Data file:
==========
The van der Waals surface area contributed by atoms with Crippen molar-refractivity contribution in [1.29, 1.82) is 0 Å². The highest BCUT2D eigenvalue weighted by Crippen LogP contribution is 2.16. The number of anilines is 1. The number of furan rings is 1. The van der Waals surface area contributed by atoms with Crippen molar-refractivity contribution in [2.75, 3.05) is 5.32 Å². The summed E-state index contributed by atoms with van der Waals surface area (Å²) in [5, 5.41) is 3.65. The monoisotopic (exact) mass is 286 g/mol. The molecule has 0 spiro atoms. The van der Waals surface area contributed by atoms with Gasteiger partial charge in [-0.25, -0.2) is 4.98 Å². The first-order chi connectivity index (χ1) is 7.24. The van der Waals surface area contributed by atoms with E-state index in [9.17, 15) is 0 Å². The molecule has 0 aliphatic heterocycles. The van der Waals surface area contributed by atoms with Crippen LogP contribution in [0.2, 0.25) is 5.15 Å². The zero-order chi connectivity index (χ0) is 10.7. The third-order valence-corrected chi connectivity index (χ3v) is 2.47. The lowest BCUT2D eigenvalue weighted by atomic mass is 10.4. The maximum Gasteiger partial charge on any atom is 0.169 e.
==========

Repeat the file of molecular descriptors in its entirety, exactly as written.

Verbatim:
The van der Waals surface area contributed by atoms with Crippen molar-refractivity contribution in [1.29, 1.82) is 0 Å². The highest BCUT2D eigenvalue weighted by Crippen LogP contribution is 2.16. The number of anilines is 1. The number of furan rings is 1. The van der Waals surface area contributed by atoms with Crippen molar-refractivity contribution in [2.75, 3.05) is 5.32 Å². The summed E-state index contributed by atoms with van der Waals surface area (Å²) in [5, 5.41) is 3.65. The monoisotopic (exact) mass is 286 g/mol. The molecule has 0 spiro atoms. The van der Waals surface area contributed by atoms with Gasteiger partial charge in [-0.25, -0.2) is 4.98 Å². The first-order chi connectivity index (χ1) is 7.24. The van der Waals surface area contributed by atoms with E-state index in [9.17, 15) is 0 Å². The molecule has 0 aliphatic heterocycles. The van der Waals surface area contributed by atoms with Crippen LogP contribution in [0.2, 0.25) is 5.15 Å². The zero-order chi connectivity index (χ0) is 10.7. The third-order valence-corrected chi connectivity index (χ3v) is 2.47. The lowest BCUT2D eigenvalue weighted by atomic mass is 10.4. The maximum Gasteiger partial charge on any atom is 0.169 e.